A little over five years ago, Dr Wendy Panaino, a researcher at Tswalu Kalahari Reserve, followed her passion and began the journey to investigate the potential impacts of climate change on the pangolins of Tswalu. Parts of Africa are predicted to get hotter and drier with climate change, yet little is known about how mammals might cope with these changes.
The already hot and dry Kalahari region of South Africa is an ideal environment to study the impacts of increasing heat and aridity on mammals because it provides an analogue for the conditions likely to become prevalent elsewhere across Africa.
A research team at the University of the Witwatersrand had previously learned that ant- and termite-eating aardvarks in the Kalahari do not cope well with reductions in their primary food resource, harvester termites, following drought conditions.
Dr Panaino and her team from the same university wanted to know how other ant- and termite-eating mammals, such as pangolins, might cope with similar changes in their environment.
Pangolins are elusive and predominantly nocturnal mammals, and they occur at low population densities, making them difficult to study in the wild. Facilitated by the Tswalu Foundation, and by attaching tracking transmitters to individual pangolins at Tswalu, Dr Panaino and her team could track and monitor the lives of these secretive animals for two consecutive years. The use of camera traps placed outside pangolin burrows meant that the team could gain a good understanding of the times that pangolins commenced and ceased activity.
Spending countless hours following pangolins, mostly at night, Dr Panaino was able to record interesting details about the pangolin diet, which also included collecting their scats. The team also implanted pangolins with miniature body temperature data loggers, which allowed them to record the long-term body temperature patterns of pangolins. Body temperature records are useful because they allow researchers to assess the welfare of animals, which ultimately means that they can understand how animals cope with changes in their environment.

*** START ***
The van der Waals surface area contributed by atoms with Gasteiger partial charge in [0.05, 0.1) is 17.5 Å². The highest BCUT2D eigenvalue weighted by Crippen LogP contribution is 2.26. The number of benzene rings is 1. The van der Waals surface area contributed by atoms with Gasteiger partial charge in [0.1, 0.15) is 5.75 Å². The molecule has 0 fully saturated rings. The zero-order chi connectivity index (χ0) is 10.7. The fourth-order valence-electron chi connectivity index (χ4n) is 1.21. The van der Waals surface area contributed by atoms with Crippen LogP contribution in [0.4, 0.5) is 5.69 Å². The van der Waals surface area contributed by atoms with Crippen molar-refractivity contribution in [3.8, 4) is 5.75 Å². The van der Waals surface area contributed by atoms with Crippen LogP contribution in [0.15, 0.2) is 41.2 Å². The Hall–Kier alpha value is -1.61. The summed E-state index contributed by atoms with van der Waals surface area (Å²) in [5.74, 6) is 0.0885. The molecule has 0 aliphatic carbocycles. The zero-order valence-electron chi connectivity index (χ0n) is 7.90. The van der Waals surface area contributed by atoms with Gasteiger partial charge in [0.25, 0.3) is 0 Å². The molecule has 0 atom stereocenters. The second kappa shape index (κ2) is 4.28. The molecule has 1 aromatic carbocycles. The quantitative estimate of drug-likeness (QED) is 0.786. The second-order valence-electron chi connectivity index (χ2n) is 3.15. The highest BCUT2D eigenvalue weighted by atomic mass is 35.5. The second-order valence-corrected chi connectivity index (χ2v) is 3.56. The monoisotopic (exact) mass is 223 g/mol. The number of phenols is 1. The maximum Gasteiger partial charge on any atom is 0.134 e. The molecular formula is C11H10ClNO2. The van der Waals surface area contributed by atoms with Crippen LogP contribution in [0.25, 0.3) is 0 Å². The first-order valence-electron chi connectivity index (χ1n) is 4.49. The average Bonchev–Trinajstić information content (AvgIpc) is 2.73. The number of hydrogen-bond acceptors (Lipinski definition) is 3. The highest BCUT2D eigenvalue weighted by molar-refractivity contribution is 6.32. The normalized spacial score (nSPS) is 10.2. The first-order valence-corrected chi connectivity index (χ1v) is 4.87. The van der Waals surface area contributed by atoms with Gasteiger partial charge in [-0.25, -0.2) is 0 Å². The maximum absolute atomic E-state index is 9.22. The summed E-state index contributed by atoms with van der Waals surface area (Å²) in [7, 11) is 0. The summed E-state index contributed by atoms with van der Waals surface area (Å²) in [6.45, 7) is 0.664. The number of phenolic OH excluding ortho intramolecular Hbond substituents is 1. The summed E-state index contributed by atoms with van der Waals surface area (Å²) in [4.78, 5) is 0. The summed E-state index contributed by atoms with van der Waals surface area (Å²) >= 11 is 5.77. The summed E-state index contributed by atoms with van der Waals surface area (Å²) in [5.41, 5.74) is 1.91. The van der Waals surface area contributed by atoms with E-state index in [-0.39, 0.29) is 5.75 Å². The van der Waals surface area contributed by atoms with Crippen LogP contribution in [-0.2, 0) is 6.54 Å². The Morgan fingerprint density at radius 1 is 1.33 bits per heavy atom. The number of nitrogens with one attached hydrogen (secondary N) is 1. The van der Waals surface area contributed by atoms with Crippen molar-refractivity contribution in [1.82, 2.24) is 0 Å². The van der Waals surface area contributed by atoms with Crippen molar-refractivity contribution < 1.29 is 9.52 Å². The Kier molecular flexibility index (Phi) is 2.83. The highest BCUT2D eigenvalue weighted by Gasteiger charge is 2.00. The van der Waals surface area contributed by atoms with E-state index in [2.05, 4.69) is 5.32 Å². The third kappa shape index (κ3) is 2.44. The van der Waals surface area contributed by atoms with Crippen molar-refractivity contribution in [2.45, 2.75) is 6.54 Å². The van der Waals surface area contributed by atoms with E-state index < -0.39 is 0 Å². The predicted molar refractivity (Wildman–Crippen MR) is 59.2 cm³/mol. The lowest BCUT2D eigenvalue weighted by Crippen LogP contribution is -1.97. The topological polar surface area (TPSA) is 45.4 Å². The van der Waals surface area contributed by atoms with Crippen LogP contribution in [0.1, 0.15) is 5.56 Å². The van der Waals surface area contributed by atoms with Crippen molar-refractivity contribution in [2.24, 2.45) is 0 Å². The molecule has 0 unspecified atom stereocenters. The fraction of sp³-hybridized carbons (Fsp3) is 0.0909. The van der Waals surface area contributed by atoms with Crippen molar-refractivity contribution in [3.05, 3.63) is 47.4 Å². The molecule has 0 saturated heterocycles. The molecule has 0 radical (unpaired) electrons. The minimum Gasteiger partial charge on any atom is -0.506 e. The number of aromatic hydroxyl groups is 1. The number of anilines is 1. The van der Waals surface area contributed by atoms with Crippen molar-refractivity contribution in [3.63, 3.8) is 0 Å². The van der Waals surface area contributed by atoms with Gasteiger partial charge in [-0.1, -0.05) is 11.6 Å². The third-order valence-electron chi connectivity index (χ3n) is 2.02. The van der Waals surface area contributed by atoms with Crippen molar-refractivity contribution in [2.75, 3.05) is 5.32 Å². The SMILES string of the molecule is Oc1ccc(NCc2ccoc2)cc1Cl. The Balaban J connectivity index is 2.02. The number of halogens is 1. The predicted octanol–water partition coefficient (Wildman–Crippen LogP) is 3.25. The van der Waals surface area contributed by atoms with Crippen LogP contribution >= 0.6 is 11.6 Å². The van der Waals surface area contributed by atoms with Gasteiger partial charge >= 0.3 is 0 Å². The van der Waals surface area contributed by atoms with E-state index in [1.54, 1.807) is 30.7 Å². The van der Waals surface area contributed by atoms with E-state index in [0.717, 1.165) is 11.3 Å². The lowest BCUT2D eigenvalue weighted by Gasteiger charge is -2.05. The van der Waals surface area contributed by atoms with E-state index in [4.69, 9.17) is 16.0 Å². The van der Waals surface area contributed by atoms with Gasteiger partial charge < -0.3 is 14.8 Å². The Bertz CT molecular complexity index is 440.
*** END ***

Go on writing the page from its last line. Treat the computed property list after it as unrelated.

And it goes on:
Dr Panaino’s research revealed that pangolins specialized on only three prey items, but shifted their diet slightly in response to food scarcity in winter (which was also reflected in their low body temperatures during this time), particularly following a summer that received low rainfall. Pangolins also were more diurnal than previously believed, particularly during winter. Unfortunately, the behavioural and dietary shift did not prevent a reduction in energy intake during that time.
Whether the behavioural and dietary flexibility exhibited by the pangolins in Dr Panaino’s study will protect pangolins against increasing temperatures and aridity, in conjunction with continuing reductions in insect population associated with climate change, remains to be determined. What Dr Panaino learned at Tswalu goes beyond just the Kalahari and can be applied to pangolins (and other ecologically similar species) elsewhere across Africa.
Dr Panaino believes that, while studying individual species in an ecosystem is an important way to contribute some pieces of the puzzle, an integrated, ecosystem approach provides more information about how whole ecosystems might respond to changing environments. Dr Panaino continues to be involved with pangolin research, working as a project manager under the Tswalu Foundation’s Kalahari Endangered Ecosystem Project (KEEP), an umbrella program that aims to understand the responses of the Kalahari ecosystem and its main constituents to climate change.